In the Gospel, Jesus and His disciples went down the boat and a huge number of people crowded around them. I could imagine the people moving left and right, pushing forward, trying to squeeze their way in just to get a glimpse at or get near Jesus. Also, the Lord and His disciples may have had a hard time moving because the crowd was pressing against them. But despite the noise, the heat, and all the possible discomfort, Jesus made time to entertain the plea of Jairus. Moreover, He also took notice of the woman with hemorrhage who just touched the end of His cloak.
Today’s Gospel tells me that, like Jairus and the woman with hemorrhage, Jesus took notice of me amidst the crowd. In meditation, I could imagine the Lord looking at me, casting a loving, forgiving, and healing gaze upon me as He extends His arms towards me. I then see myself extending my arms as I push my way against the sea of people so that I am able to hold His hand.
As I situated myself in the event of the Gospel passage, I felt God’s loving embrace and overflowing mercy. Like Jairus, I often go to Him to plead and ask for help in difficult situations. Like the woman with hemorrhage, I approach Him with all my bleeding wounds, offering them to Him, and trying my best to get near Him and touch even just the tassel of His cloak so I may be healed. This fruit of meditation ushers me to be more confident in approaching the Lord. It also challenges me to open myself up so that I may become more sensitive to those who are in need.
By: Sem. John Paul T. Toting
When Jesus had crossed again in the boat
to the other side,
a large crowd gathered around him, and he stayed close to the sea.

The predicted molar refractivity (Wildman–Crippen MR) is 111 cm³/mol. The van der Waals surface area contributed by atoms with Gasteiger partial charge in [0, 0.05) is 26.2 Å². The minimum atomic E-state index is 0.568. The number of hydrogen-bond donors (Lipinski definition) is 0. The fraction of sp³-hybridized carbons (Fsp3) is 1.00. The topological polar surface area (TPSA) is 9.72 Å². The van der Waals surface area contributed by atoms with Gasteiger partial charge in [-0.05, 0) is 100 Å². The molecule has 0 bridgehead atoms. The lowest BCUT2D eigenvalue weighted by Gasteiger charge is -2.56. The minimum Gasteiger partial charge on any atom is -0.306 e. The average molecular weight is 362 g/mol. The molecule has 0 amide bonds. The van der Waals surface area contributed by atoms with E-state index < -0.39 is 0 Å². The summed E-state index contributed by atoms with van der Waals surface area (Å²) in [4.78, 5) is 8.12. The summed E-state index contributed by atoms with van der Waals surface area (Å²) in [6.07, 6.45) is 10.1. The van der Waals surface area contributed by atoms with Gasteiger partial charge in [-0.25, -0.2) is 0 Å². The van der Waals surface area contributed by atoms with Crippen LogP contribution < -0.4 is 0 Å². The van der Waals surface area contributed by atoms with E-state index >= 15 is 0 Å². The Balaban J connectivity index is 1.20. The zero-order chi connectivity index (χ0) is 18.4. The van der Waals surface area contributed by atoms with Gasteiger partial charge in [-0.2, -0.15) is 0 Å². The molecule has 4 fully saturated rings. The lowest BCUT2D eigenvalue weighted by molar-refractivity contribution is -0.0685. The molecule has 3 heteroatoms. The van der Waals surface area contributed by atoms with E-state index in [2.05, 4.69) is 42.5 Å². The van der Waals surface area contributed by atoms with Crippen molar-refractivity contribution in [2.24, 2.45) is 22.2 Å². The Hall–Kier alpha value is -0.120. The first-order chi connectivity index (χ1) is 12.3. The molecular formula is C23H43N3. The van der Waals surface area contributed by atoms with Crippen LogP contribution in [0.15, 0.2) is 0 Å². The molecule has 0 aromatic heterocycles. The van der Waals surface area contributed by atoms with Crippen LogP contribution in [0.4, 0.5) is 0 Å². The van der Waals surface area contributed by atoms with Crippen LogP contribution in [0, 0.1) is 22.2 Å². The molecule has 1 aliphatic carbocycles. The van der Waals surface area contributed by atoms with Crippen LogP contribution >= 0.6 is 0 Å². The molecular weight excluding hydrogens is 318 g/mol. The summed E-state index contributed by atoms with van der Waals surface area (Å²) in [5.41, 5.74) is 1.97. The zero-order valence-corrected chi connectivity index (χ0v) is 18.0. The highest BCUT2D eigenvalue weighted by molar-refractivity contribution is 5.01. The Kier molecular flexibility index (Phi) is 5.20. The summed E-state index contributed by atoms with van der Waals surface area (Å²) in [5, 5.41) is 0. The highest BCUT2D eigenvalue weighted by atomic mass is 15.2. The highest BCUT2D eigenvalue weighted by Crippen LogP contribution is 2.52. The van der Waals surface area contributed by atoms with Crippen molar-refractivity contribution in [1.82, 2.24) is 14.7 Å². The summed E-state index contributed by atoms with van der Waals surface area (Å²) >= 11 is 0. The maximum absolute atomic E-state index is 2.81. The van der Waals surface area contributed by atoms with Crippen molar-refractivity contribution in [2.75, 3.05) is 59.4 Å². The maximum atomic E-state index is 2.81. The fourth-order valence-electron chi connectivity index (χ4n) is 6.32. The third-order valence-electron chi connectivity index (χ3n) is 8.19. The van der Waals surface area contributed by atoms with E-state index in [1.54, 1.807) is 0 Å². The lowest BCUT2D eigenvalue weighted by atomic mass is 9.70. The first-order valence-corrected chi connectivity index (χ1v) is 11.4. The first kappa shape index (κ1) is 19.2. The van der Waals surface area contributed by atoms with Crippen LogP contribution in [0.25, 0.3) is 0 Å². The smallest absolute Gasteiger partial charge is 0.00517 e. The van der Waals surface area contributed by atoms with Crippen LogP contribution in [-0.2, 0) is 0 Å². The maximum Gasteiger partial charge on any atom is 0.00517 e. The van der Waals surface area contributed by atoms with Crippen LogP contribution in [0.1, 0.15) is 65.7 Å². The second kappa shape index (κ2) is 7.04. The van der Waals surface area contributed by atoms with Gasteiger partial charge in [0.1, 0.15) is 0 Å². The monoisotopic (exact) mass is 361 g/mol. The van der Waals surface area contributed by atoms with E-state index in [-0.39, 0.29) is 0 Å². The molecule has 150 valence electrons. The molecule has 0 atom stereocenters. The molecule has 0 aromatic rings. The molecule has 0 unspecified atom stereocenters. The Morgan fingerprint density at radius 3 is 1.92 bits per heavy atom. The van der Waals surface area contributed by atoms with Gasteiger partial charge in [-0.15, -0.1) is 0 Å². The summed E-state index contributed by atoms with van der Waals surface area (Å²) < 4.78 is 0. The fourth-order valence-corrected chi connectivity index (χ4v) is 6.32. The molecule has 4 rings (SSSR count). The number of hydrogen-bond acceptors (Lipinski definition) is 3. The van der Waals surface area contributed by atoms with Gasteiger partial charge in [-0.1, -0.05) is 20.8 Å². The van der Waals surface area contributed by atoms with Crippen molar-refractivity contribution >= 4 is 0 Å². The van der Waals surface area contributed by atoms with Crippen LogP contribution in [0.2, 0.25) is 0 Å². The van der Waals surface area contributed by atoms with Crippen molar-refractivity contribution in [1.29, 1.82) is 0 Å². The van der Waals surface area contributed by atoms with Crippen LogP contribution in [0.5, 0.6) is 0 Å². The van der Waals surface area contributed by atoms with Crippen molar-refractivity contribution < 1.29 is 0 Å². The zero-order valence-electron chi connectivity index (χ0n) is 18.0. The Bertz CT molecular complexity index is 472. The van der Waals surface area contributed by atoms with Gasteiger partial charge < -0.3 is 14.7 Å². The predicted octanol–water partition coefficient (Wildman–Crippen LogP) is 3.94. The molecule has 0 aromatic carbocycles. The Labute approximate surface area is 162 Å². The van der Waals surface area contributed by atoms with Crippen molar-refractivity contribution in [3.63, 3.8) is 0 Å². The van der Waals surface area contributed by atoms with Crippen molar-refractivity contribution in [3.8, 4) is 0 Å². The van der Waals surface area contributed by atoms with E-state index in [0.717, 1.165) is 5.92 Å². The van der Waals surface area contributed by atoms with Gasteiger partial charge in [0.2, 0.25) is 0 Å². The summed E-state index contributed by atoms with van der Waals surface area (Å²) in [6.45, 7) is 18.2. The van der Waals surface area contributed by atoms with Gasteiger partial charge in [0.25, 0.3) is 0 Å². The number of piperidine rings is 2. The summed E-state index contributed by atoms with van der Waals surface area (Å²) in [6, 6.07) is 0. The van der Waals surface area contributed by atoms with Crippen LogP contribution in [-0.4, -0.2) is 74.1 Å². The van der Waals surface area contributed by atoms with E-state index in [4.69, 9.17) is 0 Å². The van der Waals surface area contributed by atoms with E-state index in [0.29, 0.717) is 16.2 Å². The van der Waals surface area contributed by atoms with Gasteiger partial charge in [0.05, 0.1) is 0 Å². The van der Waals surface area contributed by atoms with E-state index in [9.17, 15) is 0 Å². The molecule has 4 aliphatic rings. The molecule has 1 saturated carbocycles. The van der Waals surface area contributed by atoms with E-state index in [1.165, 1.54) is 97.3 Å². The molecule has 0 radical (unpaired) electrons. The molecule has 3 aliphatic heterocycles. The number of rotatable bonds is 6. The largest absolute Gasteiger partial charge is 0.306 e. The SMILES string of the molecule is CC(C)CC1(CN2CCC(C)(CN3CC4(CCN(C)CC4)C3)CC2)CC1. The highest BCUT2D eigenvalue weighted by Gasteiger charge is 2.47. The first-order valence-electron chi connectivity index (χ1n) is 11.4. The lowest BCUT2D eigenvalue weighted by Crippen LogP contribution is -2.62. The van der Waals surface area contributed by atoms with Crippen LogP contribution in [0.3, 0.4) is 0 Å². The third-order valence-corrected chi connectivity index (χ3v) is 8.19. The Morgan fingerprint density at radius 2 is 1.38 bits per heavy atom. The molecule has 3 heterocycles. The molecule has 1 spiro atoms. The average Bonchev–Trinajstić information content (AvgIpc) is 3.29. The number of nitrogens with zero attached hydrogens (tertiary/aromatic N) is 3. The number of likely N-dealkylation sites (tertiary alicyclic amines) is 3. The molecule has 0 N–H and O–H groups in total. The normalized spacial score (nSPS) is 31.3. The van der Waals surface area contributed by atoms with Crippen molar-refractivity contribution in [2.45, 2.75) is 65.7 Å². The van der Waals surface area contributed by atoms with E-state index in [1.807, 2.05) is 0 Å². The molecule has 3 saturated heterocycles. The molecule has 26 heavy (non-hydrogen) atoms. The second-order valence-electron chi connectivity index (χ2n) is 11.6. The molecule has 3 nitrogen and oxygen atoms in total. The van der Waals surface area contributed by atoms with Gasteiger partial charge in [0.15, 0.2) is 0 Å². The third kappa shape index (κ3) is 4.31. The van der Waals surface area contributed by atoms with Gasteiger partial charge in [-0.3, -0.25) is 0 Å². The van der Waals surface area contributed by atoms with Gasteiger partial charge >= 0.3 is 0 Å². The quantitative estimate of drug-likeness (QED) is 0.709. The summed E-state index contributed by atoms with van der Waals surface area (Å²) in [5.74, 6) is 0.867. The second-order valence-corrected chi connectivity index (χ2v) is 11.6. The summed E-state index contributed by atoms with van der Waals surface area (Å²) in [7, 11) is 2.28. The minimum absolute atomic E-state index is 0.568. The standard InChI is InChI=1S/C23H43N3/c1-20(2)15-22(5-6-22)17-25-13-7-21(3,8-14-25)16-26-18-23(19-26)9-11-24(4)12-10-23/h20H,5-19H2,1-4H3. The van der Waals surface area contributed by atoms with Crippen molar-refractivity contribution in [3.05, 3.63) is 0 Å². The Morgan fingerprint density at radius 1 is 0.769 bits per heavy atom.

One of the synagogue officials, named Jairus, came forward.
Seeing him he fell at his feet and pleaded earnestly with him, saying,
“My daughter is at the point of death.
Please, come lay your hands on her
that she may get well and live.”
He went off with him
and a large crowd followed him.
There was a woman afflicted with hemorrhages for twelve years.
She had suffered greatly at the hands of many doctors
and had spent all that she had.
Yet she was not helped but only grew worse.
She had heard about Jesus and came up behind him in the crowd
and touched his cloak.
She said, “If I but touch his clothes, I shall be cured.”
Immediately her flow of blood dried up.
She felt in her body that she was healed of her affliction.
Jesus, aware at once that power had gone out from him,
turned around in the crowd and asked, “Who has touched my clothes?”
But his disciples said to him,
“You see how the crowd is pressing upon you,
and yet you ask, Who touched me?”
And he looked around to see who had done it.
The woman, realizing what had happened to her,
approached in fear and trembling.
She fell down before Jesus and told him the whole truth.
He said to her, “Daughter, your faith has saved you.
Go in peace and be cured of your affliction.”
While he was still speaking,
people from the synagogue official’s house arrived and said,
“Your daughter has died; why trouble the teacher any longer?”
Disregarding the message that was reported,
Jesus said to the synagogue official,
“Do not be afraid; just have faith.”
He did not allow anyone to accompany him inside
except Peter, James, and John, the brother of James.
When they arrived at the house of the synagogue official,
he caught sight of a commotion,
people weeping and wailing loudly.
So he went in and said to them,
“Why this commotion and weeping?
The child is not dead but asleep.”
And they ridiculed him.
Then he put them all out.
He took along the child’s father and mother
and those who were with him
and entered the room where the child was.
He took the child by the hand and said to her, “Talitha koum,”
which means, “Little girl, I say to you, arise!”
The girl, a child of twelve, arose immediately and walked around.
At that they were utterly astounded.
He gave strict orders that no one should know this
and said that she should be given something to eat.